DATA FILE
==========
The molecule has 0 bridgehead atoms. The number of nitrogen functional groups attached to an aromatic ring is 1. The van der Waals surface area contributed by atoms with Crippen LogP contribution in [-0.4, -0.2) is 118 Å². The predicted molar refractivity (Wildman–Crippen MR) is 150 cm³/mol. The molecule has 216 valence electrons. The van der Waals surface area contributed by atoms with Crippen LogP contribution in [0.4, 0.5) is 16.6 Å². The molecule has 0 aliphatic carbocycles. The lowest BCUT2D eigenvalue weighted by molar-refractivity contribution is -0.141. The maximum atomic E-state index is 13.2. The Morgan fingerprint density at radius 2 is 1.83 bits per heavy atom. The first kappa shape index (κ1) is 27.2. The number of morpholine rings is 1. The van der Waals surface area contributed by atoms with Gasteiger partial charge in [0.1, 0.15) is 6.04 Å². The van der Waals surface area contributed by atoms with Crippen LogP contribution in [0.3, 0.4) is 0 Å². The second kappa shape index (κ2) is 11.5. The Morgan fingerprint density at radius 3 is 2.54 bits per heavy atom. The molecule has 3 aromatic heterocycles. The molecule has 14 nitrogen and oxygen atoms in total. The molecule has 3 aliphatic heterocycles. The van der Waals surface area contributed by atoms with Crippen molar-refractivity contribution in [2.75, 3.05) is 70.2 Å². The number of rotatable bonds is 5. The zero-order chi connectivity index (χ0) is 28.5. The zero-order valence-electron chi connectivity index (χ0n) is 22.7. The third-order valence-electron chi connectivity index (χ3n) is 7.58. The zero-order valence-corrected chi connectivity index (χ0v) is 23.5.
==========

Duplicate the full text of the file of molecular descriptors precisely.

The molecule has 0 bridgehead atoms. The number of nitrogen functional groups attached to an aromatic ring is 1. The van der Waals surface area contributed by atoms with Crippen LogP contribution in [-0.4, -0.2) is 118 Å². The predicted molar refractivity (Wildman–Crippen MR) is 150 cm³/mol. The molecule has 216 valence electrons. The van der Waals surface area contributed by atoms with Crippen LogP contribution in [0.4, 0.5) is 16.6 Å². The molecule has 0 aliphatic carbocycles. The lowest BCUT2D eigenvalue weighted by molar-refractivity contribution is -0.141. The maximum atomic E-state index is 13.2. The Morgan fingerprint density at radius 2 is 1.83 bits per heavy atom. The first kappa shape index (κ1) is 27.2. The number of morpholine rings is 1. The van der Waals surface area contributed by atoms with Gasteiger partial charge in [0.1, 0.15) is 6.04 Å². The van der Waals surface area contributed by atoms with Crippen LogP contribution in [0.3, 0.4) is 0 Å². The second kappa shape index (κ2) is 11.5. The Morgan fingerprint density at radius 3 is 2.54 bits per heavy atom. The molecule has 3 aromatic heterocycles. The molecule has 14 nitrogen and oxygen atoms in total. The molecule has 3 aliphatic heterocycles. The van der Waals surface area contributed by atoms with Crippen molar-refractivity contribution in [2.75, 3.05) is 70.2 Å². The number of rotatable bonds is 5. The zero-order chi connectivity index (χ0) is 28.5. The zero-order valence-electron chi connectivity index (χ0n) is 22.7. The third-order valence-electron chi connectivity index (χ3n) is 7.58. The zero-order valence-corrected chi connectivity index (χ0v) is 23.5.